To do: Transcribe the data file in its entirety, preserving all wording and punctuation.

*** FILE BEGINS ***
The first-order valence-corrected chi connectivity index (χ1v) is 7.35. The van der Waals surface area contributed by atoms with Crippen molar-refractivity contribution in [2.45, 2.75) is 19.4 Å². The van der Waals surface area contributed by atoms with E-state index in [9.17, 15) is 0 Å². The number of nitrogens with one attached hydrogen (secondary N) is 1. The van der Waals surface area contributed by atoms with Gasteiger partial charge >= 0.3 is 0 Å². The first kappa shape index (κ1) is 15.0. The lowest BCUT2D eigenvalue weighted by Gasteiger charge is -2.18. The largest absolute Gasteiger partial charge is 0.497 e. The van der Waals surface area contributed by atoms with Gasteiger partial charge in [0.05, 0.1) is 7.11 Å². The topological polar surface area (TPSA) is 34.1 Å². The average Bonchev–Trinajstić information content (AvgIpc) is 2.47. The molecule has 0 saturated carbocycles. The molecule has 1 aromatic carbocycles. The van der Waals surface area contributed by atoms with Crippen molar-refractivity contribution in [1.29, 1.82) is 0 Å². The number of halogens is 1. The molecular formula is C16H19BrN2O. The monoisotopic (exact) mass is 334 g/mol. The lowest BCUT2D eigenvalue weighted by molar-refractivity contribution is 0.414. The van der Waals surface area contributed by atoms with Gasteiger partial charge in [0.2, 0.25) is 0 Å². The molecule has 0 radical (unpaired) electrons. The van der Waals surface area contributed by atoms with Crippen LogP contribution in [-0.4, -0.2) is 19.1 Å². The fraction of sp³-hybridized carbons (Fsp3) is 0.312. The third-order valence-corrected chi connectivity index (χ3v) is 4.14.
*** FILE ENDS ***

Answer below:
The first-order valence-corrected chi connectivity index (χ1v) is 7.35. The van der Waals surface area contributed by atoms with Crippen molar-refractivity contribution in [2.45, 2.75) is 19.4 Å². The van der Waals surface area contributed by atoms with E-state index in [9.17, 15) is 0 Å². The number of nitrogens with one attached hydrogen (secondary N) is 1. The van der Waals surface area contributed by atoms with Gasteiger partial charge >= 0.3 is 0 Å². The first kappa shape index (κ1) is 15.0. The lowest BCUT2D eigenvalue weighted by Gasteiger charge is -2.18. The largest absolute Gasteiger partial charge is 0.497 e. The van der Waals surface area contributed by atoms with Gasteiger partial charge in [0.05, 0.1) is 7.11 Å². The topological polar surface area (TPSA) is 34.1 Å². The average Bonchev–Trinajstić information content (AvgIpc) is 2.47. The molecule has 0 saturated carbocycles. The molecule has 1 aromatic carbocycles. The van der Waals surface area contributed by atoms with Crippen molar-refractivity contribution in [1.29, 1.82) is 0 Å². The number of halogens is 1. The molecular formula is C16H19BrN2O. The monoisotopic (exact) mass is 334 g/mol. The lowest BCUT2D eigenvalue weighted by molar-refractivity contribution is 0.414. The van der Waals surface area contributed by atoms with Gasteiger partial charge in [0.2, 0.25) is 0 Å². The molecule has 0 radical (unpaired) electrons. The van der Waals surface area contributed by atoms with Crippen LogP contribution in [-0.4, -0.2) is 19.1 Å². The fraction of sp³-hybridized carbons (Fsp3) is 0.312. The third-order valence-corrected chi connectivity index (χ3v) is 4.14.